During a divorce, the issue of how assets are divided becomes important. If there are hidden assets, the division of them may be difficult. If the other party has acquired assets through work or investments, the value of those assets may have increased since the couple’s marriage. The other party’s contributions may have increased the value of these assets, which can be used as a basis for an award of these assets in a divorce.
Whether you are planning to divorce after a long or short marriage, you may be concerned about the financial impact of your decision. The goal of dividing assets in a divorce is to put each party on an equal footing financially. However, this does not always mean that the division is an even one.
In fact, the division of assets in a divorce can be complicated. For instance, in a long-term marriage, the lines of ownership may become more blurred.
Generally, the IRS views a couple as married until they obtain a divorce decree. This means that the parties have a legal duty to support one another until the divorce process is completed.
In a long-term marriage, the most significant assets are likely to be the home. It is common for a court to award the former home to the spouse with primary custody. The courts are not likely to award the home to the other party unless they believe that the spouse is unable to afford the house on their own. Consider working with qualified attorneys in The San Diego Divorce Attorney to ensure a successful case.
During a divorce, non-marital property can be converted into marital property. There are some factors that can affect the process. The first is whether the property was purchased during the marriage or if it was acquired prior to the marriage. Secondly, the property can be enhanced or decreased in value. The court may consider these factors as part of the process.
One of the most common ways in which a property is transformed into marital property is through commingling. This occurs when a spouse pays bills on an account and adds his or her spouse to the account.
Another common way in which a property is commingled is through inheritance. If the inheritance is in a joint-owned account, then it is considered marital property. In addition, if the spouse contributed to the increase in the value of the property, he or she may be entitled to reimbursement.
The process of determining whether a property is considered marital or non-marital is complicated. In some cases, a court will impose a lien on the property. In other cases, the parties can transfer the property on their own.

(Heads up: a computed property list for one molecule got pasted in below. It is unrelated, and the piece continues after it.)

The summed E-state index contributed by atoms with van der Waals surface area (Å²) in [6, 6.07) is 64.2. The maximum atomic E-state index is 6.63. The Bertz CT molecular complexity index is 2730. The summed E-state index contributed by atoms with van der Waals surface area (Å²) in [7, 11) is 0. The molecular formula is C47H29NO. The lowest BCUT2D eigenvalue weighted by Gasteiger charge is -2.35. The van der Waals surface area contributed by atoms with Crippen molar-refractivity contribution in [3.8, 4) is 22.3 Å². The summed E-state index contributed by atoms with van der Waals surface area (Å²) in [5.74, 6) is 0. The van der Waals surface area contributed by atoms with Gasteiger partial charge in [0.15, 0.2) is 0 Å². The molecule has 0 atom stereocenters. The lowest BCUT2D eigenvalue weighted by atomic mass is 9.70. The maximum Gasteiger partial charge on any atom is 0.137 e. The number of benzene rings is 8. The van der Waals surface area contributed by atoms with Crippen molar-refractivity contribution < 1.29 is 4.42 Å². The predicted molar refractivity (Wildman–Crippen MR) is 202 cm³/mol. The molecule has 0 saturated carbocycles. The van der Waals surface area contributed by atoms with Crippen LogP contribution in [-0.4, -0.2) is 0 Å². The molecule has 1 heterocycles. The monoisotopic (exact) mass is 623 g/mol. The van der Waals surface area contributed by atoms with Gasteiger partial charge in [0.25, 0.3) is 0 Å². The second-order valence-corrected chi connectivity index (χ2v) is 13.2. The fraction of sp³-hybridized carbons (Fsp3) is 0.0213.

During a divorce, a spouse may be entitled to an award for premarital property that increased in value due to the contributions of the other spouse. This is known as transmutation. Often, the balance of a retirement account on the date of the marriage is used to calculate the premarital value.
Separate property is usually real estate. It may also be cash gifts from third parties, or property acquired before the marriage.
The court may also make an “equitable distribution” of marital assets. This is not necessarily a 50/50 division, but rather a fair distribution, based on factors such as the income and earning capacity of each party, the duration of the marriage, and the wishes of the parties.
Some examples of non-marital property include inheritances, stocks and bonds, IRAs, bank accounts, and cars. These items are not subject to an equitable distribution unless they are actually given to the other spouse.
During a divorce, spouses may hide assets to protect their financial position. If you suspect that your spouse is hiding assets, it’s important to speak with an attorney. Your lawyer can investigate and find out how to locate your hidden assets.
Your attorney can use forensic accountants to uncover your hidden assets. A forensic accountant can look at tax returns, bank statements, and other records to find out if you have hidden assets. This can help you get a fair settlement in your divorce.
If you suspect that your spouse has hidden assets, you should speak with an experienced high asset divorce attorney. Your attorney can help you track down your hidden assets and hold your spouse accountable. Your attorney can also recommend a financial professional to analyze your business income.
If you are a party to a divorce, you will need to disclose all of your liabilities, including liabilities relating to your business. If you don’t, your spouse may be able to claim the money you earned during the marriage. This can result in you paying your ex-spouse’s legal fees.